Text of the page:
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Autonomous Aircraft

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Stanford demonstrated the first non-military GPS guided autonomous aircraft (or UAV) circa 1996. Commercial, non-military GPS-guided UAVs (or drones) have become commonplace for use by commercial companies and/or hobbyists.

In this research, the objective was to prove that GPS alone was sufficient to control an unmanned vehicle from takeoff to precision landing. To achieve control, the ability to sense position and orientation accurately and robustly was necessary.

The gasoline powered model aircraft shown below has a twelve foot wingspan and was instrumented with 4 L1-only GPS antennas.  One antenna was installed on each wing tip and one at the nose and tail.

Autonomous aircraft photo

After resolving cycle ambiguities, L1 carrier phase difference measurements between a base station antenna (fixed on the ground) and the aircraft nose antenna were used to determine aircraft position relative to the ground antenna at 10 Hz update rate. Carrier phase differences among the aircraft mounted antennas were used to determine the aircraft attitude at 10 Hz update rate.

Based on the GPS measurements, the aircraft demonstrated the ability to repetitively take off, fly a predetermined trajectory and perform a precision landing.

This research showed that GPS could be used to determine 6 degrees of freedom on a dynamic platform and could perform with sufficient robustness and update rate to control an air vehicle.

Today, GNSS is ubiquitous for providing guidance to UAV’s, but is not typically used in inner loop control.

Stanford originally received funding for these projects from the U.S. Department of Transportation (DOT) and the Federal Aviation Administration (FAA).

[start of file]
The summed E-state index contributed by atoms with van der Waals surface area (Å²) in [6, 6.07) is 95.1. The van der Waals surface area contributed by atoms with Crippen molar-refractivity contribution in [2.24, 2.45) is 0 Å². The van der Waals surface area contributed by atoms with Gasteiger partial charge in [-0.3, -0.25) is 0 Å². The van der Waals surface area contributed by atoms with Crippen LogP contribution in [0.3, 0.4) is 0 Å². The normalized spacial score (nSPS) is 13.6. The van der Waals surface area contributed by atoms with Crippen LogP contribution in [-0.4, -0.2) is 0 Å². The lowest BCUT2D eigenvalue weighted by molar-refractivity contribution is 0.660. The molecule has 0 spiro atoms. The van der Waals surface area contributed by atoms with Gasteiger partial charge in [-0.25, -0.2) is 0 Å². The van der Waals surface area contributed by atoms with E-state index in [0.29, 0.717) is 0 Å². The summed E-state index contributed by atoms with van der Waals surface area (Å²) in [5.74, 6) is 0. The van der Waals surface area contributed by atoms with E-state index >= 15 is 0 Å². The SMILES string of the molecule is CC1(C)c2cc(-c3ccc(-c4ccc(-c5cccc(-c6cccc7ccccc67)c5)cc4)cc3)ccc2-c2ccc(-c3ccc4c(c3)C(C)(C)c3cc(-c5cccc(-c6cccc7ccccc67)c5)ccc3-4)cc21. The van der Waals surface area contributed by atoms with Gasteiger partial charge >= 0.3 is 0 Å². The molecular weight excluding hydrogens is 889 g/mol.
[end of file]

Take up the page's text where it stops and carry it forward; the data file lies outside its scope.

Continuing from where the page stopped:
View the Wikipedia article on Unmanned Aerial Verhicles for more details.

See also: GPS for Airplane Navigation


SCPNT Historical Video Clips circa 1994 - 1998

The Development & Testing of the Stanford Integrity Beacon Landing System

An 11-minute narrated video chronicling the evolution of Stanford's Integrity Beacon automated airplane landing system from GPS-based spacecraft attitude and control guidance technology developed for the Stanford/NASA landmark Gravity Probe B mission testing Albert Einstein's general theory of relativity and its extension and augmentation by a team of Stanford graduate students into a combination satellite and ground-based pseudo-satellite (integrity beacon) system that could land a Boeing 737 aircraft autonomously in inclement (restricted visibility) weather.

This video courtesy of Stanford University Archives 

GPS/Integrity Beacon B-Roll Video Segments:

Video segments showing all aspects of the GPS-related technologies used in automated airplane navigation, takeoffs and landings in 1994. This video features the team of graduate students from the Stanford University GPS Lab who pioneered and developed these technologies.

This video courtesy of Stanford University Archives

CNN and San Francisco Bay Area Television Stories:

Stanford GPS Lab auto-landing tests of a United Airlines Boeing 737 aircraft by Clark Cohen and fellow graduate students.